Came across this post in Design Milk. Never seen something like it.
Fred Eerdekens plays with light and shadow using a variety of materials — from plants to wire to cereal boxes — to spell out words. What looks like a simple arrangement of objects takes on a whole new meaning once light hits it in just the right spot.
I found this post in Behance and I loved the pictures, their colors. And when I realised they had been taken in Scotland EVEN MORE! Enjoy!
This house belongs to an old man who has only ever left the island once – to go to war. And each time I pass his house on my way home to Edinburgh I think about how much I want to stay. And how one day I just might.
The week lies ahead of me, awaiting to be discovered. But It’s Sunday evening, and that means something. It means Ill definetely stop and think, Ill stop and listen.
Doesn’t it happen to you that, particu
larly on Sundays evenings you can can remember things of long ago that you wouldn‘t recall during weekdays? I know, on Sundays these memories you keep for yourself seem of an indiscribable value. I call them Sunday memories and they are like a rainbow that changes its colours and get you closer to the essence that makes you who you are.
It’s the weirdest thing, because on Sundays I want to do all I’ve been planning to do when I have some free time, but I don’t feel creative nor energetic. I daydream, but I don’t have a clue of what I daydream about, or maybe yes, yes yes! I make up stories of me in the future, here, there, in a zeppelin, or in a joyful house with my hubby and the kids, maybe listening to a piano or just laughing.
But there comes a moment on Sundays when I feel like singing in low voice, and when that moment settles in, I can realize there’s an incredible gift that is reserved only for Sundays, the freedom to look at my inside and clean the bad out, blow away the little things that hurted me during the week and give space to enjoy the huge, uncomprenhensible miracle of being alone with God, He will listen to me as I poured out my heart and He will definitely hug me in the calm of Sunday evening.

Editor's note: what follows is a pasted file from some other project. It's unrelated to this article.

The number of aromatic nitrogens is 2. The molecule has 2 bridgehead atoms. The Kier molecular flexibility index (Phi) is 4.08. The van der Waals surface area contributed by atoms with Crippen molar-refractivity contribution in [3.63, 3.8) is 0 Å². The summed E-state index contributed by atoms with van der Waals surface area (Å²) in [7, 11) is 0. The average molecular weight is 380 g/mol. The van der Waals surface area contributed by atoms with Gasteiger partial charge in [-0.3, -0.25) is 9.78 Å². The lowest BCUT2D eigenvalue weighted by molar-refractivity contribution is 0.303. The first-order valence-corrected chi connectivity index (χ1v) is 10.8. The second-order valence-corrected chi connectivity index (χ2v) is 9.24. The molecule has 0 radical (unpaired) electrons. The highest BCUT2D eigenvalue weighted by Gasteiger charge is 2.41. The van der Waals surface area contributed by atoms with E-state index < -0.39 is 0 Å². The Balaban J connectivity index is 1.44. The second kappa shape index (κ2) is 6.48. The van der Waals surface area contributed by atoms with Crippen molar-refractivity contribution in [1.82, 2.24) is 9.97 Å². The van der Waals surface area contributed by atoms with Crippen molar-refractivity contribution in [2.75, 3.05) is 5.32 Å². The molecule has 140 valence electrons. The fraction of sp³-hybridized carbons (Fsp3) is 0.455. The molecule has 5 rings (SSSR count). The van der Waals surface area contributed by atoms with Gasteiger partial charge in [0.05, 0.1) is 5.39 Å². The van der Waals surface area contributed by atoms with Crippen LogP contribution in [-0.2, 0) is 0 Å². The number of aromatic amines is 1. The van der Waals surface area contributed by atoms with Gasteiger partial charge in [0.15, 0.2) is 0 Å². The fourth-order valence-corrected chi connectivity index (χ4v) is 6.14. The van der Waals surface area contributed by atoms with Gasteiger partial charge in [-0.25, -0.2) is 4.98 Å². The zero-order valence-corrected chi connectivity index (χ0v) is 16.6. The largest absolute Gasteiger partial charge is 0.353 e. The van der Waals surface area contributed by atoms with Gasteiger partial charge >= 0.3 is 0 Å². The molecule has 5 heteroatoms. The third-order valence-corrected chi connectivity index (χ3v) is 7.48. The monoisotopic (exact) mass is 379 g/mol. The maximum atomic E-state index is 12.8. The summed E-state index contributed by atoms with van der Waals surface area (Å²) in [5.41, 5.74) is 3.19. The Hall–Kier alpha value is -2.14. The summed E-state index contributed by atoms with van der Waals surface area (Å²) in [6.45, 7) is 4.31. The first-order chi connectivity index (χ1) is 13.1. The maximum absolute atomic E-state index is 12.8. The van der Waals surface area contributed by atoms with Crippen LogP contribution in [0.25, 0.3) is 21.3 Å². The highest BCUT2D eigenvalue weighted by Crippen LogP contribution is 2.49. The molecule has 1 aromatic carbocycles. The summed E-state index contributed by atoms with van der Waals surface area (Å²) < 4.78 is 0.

Travel Writing: How to take better notes for Travel Writing
MatadorU is an online education and resource center for travel writers. I really enjoyed the article. Many things are taken for granted when we write our travel diary so here’s a sort of checklist for your next trip (or mine :).
Your trip is over and now you’re back at home and ready to finally do all the writing that you could not get to while traveling. Better hope you took good notes!
WITHOUT NOTES taken in the moment it can be hard to find the inspired words to describe your journey.
Notes jotted in the moment can be drawn upon later to revive a visceral sense of place. Your notes can remind you of emotional and circumstantial elements that were relevant to your overall experience. If taken well, they’ll be the bridge back to the moments you wish to capture in your writing.
TAKE NOTES WITH YOUR 5 SENSES